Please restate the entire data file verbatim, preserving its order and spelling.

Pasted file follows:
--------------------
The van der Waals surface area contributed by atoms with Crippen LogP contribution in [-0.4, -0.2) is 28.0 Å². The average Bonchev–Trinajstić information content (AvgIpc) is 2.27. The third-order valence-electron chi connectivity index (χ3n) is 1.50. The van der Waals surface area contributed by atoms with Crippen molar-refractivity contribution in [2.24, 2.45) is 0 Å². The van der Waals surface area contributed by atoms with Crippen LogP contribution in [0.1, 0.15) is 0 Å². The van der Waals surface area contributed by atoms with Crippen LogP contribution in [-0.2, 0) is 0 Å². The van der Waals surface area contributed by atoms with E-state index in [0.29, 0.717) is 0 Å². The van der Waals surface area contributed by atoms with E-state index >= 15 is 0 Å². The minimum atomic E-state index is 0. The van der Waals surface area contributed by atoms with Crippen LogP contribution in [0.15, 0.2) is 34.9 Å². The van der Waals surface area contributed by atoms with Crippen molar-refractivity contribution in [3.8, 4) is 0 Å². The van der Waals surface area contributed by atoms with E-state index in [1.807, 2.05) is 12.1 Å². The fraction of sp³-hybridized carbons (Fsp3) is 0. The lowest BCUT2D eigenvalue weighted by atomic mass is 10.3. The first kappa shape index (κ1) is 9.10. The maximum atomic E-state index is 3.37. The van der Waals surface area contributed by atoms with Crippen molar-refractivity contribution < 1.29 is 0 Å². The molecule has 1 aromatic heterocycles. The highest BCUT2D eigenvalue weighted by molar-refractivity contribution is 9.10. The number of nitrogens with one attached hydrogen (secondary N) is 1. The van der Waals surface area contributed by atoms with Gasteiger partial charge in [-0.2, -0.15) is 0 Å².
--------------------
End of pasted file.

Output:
The van der Waals surface area contributed by atoms with Crippen LogP contribution in [-0.4, -0.2) is 28.0 Å². The average Bonchev–Trinajstić information content (AvgIpc) is 2.27. The third-order valence-electron chi connectivity index (χ3n) is 1.50. The van der Waals surface area contributed by atoms with Crippen molar-refractivity contribution in [2.24, 2.45) is 0 Å². The van der Waals surface area contributed by atoms with Crippen LogP contribution in [0.1, 0.15) is 0 Å². The van der Waals surface area contributed by atoms with Crippen LogP contribution in [-0.2, 0) is 0 Å². The van der Waals surface area contributed by atoms with E-state index in [0.29, 0.717) is 0 Å². The van der Waals surface area contributed by atoms with E-state index >= 15 is 0 Å². The minimum atomic E-state index is 0. The van der Waals surface area contributed by atoms with Crippen LogP contribution in [0.15, 0.2) is 34.9 Å². The van der Waals surface area contributed by atoms with Crippen molar-refractivity contribution in [3.8, 4) is 0 Å². The van der Waals surface area contributed by atoms with E-state index in [1.807, 2.05) is 12.1 Å². The fraction of sp³-hybridized carbons (Fsp3) is 0. The lowest BCUT2D eigenvalue weighted by atomic mass is 10.3. The first kappa shape index (κ1) is 9.10. The maximum atomic E-state index is 3.37. The van der Waals surface area contributed by atoms with Crippen molar-refractivity contribution < 1.29 is 0 Å². The molecule has 1 aromatic heterocycles. The highest BCUT2D eigenvalue weighted by molar-refractivity contribution is 9.10. The number of nitrogens with one attached hydrogen (secondary N) is 1. The van der Waals surface area contributed by atoms with Gasteiger partial charge in [-0.2, -0.15) is 0 Å².